In case you missed it, yesterday James Schmehl of MLive gave a sobering look at the questions facing the Tigers in the upcoming off-season. In his piece, Schmehl noted that very few Tigers were sure things to be back next year. He listed the pitchers he sees being back as follows: Justin Verlander, Max Scherzer, Rick Porcello, Jose Valverde, Phil Coke and Eddie Bonine. Wait, what?
One of these things is not like the others. One of these things doesn’t belong.
Bonine? Honestly? Eddie Effing Bonine!?! If Bonine is a sure thing to make the staff next year I will have to seriously consider stabbing myself in the eye with a spoon. I don’t want to do that. I am not a huge fan of pain. But I am also not a huge fan of Bonine. I had just assumed that one of the glaringly obvious areas the Tigers could easily upgrade was their “first guy out of the bullpen when the team is losing” guy. Or maybe they should focus on upgrading their “throw gas on the fire and allow every inherited runner to score” guy.
Now, you could make a compelling case that the roles as described above are also competently filled by left hander Brad Thomas. Which brings me to Rod Allen, who described Thomas, upon introducing him as the new pitcher last night as “having a very good year.”
I mean I guess I could see how one would think that both pitchers have been good. Bonine has a 4-1 record and Thomas is 6-2. Obviously, judging by win-loss record, Allen and Schmehl must think that Bruce Chen is better than Zack Greinke, I mean Chen does have a better record. Of course, in the real world of baseball, we know how little a pitchers record means when dealing with starters, it means even less when talking about relievers.
Earlier in the year I had to suffer through all the people talking about the great job Bonine was doing, as evidenced by his sub-3.00 ERA. Again, ERA for relievers is essentially worthless. When examining the merits of a relief pitcher, you need to look beyond the traditional statistics and see what’s behind the numbers. When you do that, you find two pitchers who are not very good at pitching.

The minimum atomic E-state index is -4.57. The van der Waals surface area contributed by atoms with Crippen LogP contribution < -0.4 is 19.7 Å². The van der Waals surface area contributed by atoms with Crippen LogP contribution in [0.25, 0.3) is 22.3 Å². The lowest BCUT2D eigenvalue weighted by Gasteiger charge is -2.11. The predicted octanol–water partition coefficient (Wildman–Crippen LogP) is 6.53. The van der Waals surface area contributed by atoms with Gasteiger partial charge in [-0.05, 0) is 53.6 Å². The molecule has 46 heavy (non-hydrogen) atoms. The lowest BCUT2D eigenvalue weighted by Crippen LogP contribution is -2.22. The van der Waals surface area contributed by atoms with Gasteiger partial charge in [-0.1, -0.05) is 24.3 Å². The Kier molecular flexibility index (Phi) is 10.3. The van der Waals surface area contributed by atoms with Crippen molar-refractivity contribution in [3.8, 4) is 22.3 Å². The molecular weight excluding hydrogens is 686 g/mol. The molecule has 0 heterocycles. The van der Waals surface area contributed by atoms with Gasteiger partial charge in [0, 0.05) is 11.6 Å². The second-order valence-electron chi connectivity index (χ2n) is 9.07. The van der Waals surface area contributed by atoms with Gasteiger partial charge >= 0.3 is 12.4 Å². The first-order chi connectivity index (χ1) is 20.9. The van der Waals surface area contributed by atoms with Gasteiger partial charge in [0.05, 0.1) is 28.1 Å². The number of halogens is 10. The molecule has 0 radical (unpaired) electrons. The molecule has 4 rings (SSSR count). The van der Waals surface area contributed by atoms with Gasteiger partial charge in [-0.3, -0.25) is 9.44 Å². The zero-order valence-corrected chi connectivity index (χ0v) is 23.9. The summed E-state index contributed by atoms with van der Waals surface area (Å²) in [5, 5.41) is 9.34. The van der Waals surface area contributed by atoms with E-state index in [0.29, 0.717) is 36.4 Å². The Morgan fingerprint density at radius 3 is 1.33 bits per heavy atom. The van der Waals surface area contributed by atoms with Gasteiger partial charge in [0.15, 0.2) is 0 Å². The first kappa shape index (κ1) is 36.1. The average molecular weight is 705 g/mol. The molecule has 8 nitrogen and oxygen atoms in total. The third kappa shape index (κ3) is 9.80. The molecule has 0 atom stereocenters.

Let’s begin with inherited runners, as this is perhaps the most important statistic a relieve pitcher needs to do well in. Often times, a reliever is brought into the game with runners on base. If those runners score, they are charged to the guy who put them on, not the reliever on whose watch they scored.
The American League average is 31% on inherited runners scoring. Bonine has inherited 27 runners and 16 of them have come around to score. That’s 59%, or 21% worse than the average AL reliever. Thomas has inherited 35 runners and 17 of them have scored. He has allowed 49% of runners to score, or 18% worse than average. Of all of the relievers the Tigers have used that have inherited a minimum of six runners, Bonine and Thomas (along with Robbie Weinhardt at 50%) are the worst at stranding those runners on base. For reference, Ryan Perry has allowed only 22%, as is Jose Valverde, and Phil Coke is at 33%.
Still not convinced? Let’s examine how well these guys keep their own batters from reaching base. Against Bonine, opponents have a slash line of .312/.367/.470/.837. In other words, if one batter was allowed to hit against Bonine for an entire season, he’d be making $18 million a year. Thomas’s opponents have had similar success at a line of .297/.367/.422/.789. Again, that batter would make good money in the big leagues. And it’s not as if we are dealing with terribly small samples here. Bonine has pitched 65 innings while Thomas has worked 64.2. They have faced a combined 583 batters this year.
Another wonderful place to see the effectiveness of a pitcher is in his strikeout to walk ratio. Again, both Bonine and Thomas fail miserably here. Remember Dontrelle Willis? Remember how he couldn’t throw strikes? Willis ended his Tigers season with 33 strikeouts and 29 walks for a ratio of 1.14. Bonine has been only slightly better, fanning 26 batters to 22 walks, or 1.18 ratio and Thomas has actually been worse than Willis, striking out 26 while walking 28. His ratio is 0.98. The only two Tigers worse than Thomas? Enrique Gonzalez, who was DFA’d, and Alfredo Figaro, who should be.
So there you have it. Rod Allen says Thomas has had a great year and James Schmehl thinks Bonine is a lock for next year’s staff. And why? because they are a combined 10-3. Ugh. Where did I leave that spoon…